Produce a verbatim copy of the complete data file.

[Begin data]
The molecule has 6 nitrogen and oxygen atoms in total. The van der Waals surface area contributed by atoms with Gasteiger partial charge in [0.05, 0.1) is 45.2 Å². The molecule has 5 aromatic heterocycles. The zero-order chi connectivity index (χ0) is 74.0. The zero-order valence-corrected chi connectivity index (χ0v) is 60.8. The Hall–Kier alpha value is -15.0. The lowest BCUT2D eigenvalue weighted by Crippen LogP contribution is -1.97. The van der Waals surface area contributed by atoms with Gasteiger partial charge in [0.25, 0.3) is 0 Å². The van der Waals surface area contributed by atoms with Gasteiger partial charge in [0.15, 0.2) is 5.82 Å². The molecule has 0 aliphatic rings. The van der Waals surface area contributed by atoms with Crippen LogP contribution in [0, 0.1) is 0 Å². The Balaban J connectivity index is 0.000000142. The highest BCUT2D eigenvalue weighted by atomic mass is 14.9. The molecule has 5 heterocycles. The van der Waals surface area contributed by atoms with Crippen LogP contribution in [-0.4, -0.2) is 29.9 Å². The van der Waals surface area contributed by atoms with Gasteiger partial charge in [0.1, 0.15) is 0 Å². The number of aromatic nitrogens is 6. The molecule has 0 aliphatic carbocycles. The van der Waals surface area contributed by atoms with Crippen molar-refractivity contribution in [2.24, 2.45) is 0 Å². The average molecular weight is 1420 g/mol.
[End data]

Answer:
The molecule has 6 nitrogen and oxygen atoms in total. The van der Waals surface area contributed by atoms with Gasteiger partial charge in [0.05, 0.1) is 45.2 Å². The molecule has 5 aromatic heterocycles. The zero-order chi connectivity index (χ0) is 74.0. The zero-order valence-corrected chi connectivity index (χ0v) is 60.8. The Hall–Kier alpha value is -15.0. The lowest BCUT2D eigenvalue weighted by Crippen LogP contribution is -1.97. The van der Waals surface area contributed by atoms with Gasteiger partial charge in [0.25, 0.3) is 0 Å². The van der Waals surface area contributed by atoms with Gasteiger partial charge in [0.15, 0.2) is 5.82 Å². The molecule has 0 aliphatic rings. The van der Waals surface area contributed by atoms with Crippen LogP contribution in [0, 0.1) is 0 Å². The Balaban J connectivity index is 0.000000142. The highest BCUT2D eigenvalue weighted by atomic mass is 14.9. The molecule has 5 heterocycles. The van der Waals surface area contributed by atoms with Crippen LogP contribution in [-0.4, -0.2) is 29.9 Å². The van der Waals surface area contributed by atoms with Gasteiger partial charge in [0.1, 0.15) is 0 Å². The number of aromatic nitrogens is 6. The molecule has 0 aliphatic carbocycles. The van der Waals surface area contributed by atoms with Crippen molar-refractivity contribution in [2.24, 2.45) is 0 Å². The average molecular weight is 1420 g/mol.